L: That is exactly how I felt while watching.

B: I hope it’s not because you’ve experienced loss like that!

L: Well, I have.

B: Oh, I’m so sorry.

L: But that’s the thing. I can appreciate it as someone who has gone through that. You cannot explain to anyone who hasn’t gone through that and it was very refreshing, if that’s a word I can use, to see that.

B: You’re the person I was making the movie for and when those people find the movie, that’s amazing for me, and I feel… I don’t really know.

L: What is your process when writing? I am personally inspired by music, but what do you do when you write?

B: I am somewhat embarrassed about myself as a writer. I’m comfortable now because I’ve been writing for years. I didn’t start out as a writer, I started out as an actor and I had a sort of bad experience in school where I was told I couldn’t do things, or I wasn’t as good at things, ya know what I mean? So I had to overcome that feeling in myself, could I write? And thanks to my co-actor, Matthew Del Negro, who is in the movie, who also is my good friend, we had these conversations about this idea I wanted to put on paper and he encouraged me to the point where I actually did. And how that process looked is, I thought about things for a long long time, and resisted writing, because at first I was afraid to. I don’t write until it ha to explode out of me, until I can’t sleep at night. I write overnight, I write without thought, without concern about good or bad, I just a yellow legal pad and a pencil and just sort of purge an idea out of myself. SUBLIME and BEAUTIFUL started that way. Two overnights of I can’t sleep and I basically wrote from midnight to 6 am in the morning. That is probably 70% of the finished film… Then I get all my actor buddies to sit around and read it to me. They always inform me, they always raise such good questions, and I kinda pull a bunch of storytellers together and when I do the movie I am very open the actor contribution. I’m not sensitive about, wait, I am very sensitive, let me rephrase that, but I don’t hold it so precious that I can’t see what the opportunity is in the moment. I’m open to a lot of play and improv.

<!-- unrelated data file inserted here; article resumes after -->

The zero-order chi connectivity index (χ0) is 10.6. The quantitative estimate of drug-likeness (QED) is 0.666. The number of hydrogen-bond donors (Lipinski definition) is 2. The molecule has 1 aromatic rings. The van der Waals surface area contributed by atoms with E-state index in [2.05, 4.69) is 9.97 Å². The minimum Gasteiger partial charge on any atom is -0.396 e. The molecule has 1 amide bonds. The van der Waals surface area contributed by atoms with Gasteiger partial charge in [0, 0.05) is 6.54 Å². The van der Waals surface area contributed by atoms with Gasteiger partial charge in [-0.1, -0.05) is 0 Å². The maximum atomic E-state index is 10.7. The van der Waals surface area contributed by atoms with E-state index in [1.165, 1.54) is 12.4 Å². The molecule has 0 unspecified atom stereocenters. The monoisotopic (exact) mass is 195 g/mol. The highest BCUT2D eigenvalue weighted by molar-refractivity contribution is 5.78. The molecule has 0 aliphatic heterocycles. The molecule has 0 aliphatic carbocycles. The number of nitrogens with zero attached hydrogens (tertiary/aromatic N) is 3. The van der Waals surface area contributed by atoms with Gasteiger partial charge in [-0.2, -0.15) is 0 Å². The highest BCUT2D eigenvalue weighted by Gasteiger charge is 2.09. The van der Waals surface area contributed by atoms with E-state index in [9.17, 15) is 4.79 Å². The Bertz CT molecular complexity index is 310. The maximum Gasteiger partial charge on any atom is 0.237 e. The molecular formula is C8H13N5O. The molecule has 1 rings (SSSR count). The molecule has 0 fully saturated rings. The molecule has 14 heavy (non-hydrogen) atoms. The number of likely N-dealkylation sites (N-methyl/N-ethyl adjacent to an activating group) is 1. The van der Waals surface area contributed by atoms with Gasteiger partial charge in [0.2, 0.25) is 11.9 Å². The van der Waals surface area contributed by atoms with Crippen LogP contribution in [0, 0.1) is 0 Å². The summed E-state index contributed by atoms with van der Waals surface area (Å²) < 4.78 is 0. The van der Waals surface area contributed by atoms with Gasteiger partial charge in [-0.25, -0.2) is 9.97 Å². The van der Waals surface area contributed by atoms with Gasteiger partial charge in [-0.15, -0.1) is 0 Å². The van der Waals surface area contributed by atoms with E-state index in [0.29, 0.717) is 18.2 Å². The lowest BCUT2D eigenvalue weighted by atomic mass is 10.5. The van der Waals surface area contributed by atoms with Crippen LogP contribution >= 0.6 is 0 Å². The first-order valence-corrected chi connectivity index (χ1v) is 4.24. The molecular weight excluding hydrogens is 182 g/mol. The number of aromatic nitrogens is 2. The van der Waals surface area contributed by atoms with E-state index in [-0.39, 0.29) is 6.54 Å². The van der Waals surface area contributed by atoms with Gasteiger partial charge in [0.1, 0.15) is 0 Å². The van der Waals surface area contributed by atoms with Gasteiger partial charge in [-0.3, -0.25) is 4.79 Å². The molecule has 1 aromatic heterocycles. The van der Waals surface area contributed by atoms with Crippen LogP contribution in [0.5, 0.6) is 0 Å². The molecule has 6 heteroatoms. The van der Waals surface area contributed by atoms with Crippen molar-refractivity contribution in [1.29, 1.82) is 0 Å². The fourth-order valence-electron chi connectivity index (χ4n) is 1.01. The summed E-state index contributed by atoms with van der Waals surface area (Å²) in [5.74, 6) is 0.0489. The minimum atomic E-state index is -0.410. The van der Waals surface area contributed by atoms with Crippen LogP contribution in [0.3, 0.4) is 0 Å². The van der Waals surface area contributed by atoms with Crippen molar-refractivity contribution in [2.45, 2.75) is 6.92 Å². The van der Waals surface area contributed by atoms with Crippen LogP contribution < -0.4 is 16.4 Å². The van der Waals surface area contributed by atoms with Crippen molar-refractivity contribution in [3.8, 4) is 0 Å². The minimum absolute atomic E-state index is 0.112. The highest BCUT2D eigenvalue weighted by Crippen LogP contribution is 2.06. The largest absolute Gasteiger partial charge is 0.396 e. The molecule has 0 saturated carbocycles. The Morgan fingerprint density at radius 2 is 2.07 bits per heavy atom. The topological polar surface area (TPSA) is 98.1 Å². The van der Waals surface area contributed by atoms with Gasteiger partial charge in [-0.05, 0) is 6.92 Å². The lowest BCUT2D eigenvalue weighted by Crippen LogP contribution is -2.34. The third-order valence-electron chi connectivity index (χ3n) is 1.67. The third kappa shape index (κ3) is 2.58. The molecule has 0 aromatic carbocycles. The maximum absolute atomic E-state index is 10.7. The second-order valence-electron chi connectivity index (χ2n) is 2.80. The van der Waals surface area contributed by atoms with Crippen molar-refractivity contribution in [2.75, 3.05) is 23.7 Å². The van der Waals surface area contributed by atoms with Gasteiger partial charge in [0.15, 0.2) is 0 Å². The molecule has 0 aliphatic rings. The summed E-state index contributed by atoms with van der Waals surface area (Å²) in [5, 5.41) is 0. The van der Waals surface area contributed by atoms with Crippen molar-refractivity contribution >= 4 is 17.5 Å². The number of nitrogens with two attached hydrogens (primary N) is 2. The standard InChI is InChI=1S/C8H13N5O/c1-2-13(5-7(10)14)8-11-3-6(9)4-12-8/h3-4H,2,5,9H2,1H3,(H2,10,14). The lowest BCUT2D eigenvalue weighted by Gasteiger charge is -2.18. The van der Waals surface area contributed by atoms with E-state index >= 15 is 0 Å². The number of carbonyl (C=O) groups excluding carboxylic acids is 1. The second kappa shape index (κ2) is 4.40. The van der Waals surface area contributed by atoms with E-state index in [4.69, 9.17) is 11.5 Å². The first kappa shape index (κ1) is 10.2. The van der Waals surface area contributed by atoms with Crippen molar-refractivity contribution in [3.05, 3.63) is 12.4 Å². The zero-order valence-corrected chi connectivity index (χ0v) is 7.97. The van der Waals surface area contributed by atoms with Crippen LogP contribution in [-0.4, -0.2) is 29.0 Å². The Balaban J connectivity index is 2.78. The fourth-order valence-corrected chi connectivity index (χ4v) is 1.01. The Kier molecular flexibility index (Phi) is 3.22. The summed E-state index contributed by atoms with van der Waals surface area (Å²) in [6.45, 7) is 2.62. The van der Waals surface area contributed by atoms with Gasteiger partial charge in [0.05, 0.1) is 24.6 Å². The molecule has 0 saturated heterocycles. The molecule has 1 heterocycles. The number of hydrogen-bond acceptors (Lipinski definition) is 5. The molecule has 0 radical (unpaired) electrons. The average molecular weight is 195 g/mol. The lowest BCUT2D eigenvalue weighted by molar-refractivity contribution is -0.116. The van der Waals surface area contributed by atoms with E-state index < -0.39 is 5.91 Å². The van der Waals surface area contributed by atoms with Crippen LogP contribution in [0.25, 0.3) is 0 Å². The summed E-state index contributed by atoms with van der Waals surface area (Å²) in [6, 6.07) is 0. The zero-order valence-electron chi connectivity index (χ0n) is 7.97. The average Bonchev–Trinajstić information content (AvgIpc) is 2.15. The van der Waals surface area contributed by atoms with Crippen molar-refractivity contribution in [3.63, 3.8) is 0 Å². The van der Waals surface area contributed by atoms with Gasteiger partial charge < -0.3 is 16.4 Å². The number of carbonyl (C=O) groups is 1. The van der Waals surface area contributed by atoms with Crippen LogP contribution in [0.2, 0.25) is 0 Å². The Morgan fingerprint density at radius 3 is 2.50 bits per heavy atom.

L: The climactic scenes, the heaviness of these scenes, must have just taken it out of you guys.Did you do a lot of takes, or when you’re emotionally done, you’re done? As a director, how to you reach that balance?

B: Because of the nature of the film where we had so few days, so little money, so few resources, it necessitated that we just jump and look later. And not because of the amazing cast that came on board with me, they were all ready to jump right in. I would say it’s a two or three take movie foe the most part, but what I did was prioritize certain scenes as you can see, I call those scenes “living organs” and the rest of the scenes connective tissue. So 2-3 takes on the connective tissue and then 5-6 takes on the really heavy scenes. But to give you an example, on the really climactic scene between Armin Shimerman’s character and mine, it’s about a 6-7 minutes scene in the film, that was my coverage and his coverage, one take each.

L: Wow. I was wondering about that as I watched it. I could imagine doing it more than once but it felt very visceral, very real.

B: I had worked with Armin theatrically and I asked him if he was OK with throwing away the script. “Armin, let’s just see what happens when I come into the room.” … And then we just went for it, and he was so good and so willing to jump in. I was sort of powering the scene and we shot my coverage first, neither of us wanted to do it again, but then we went on to do his coverage informed by the take we had just done, which was so raw, and we made sure we got his reactions but it was just one long take. So we just powered through, one time each.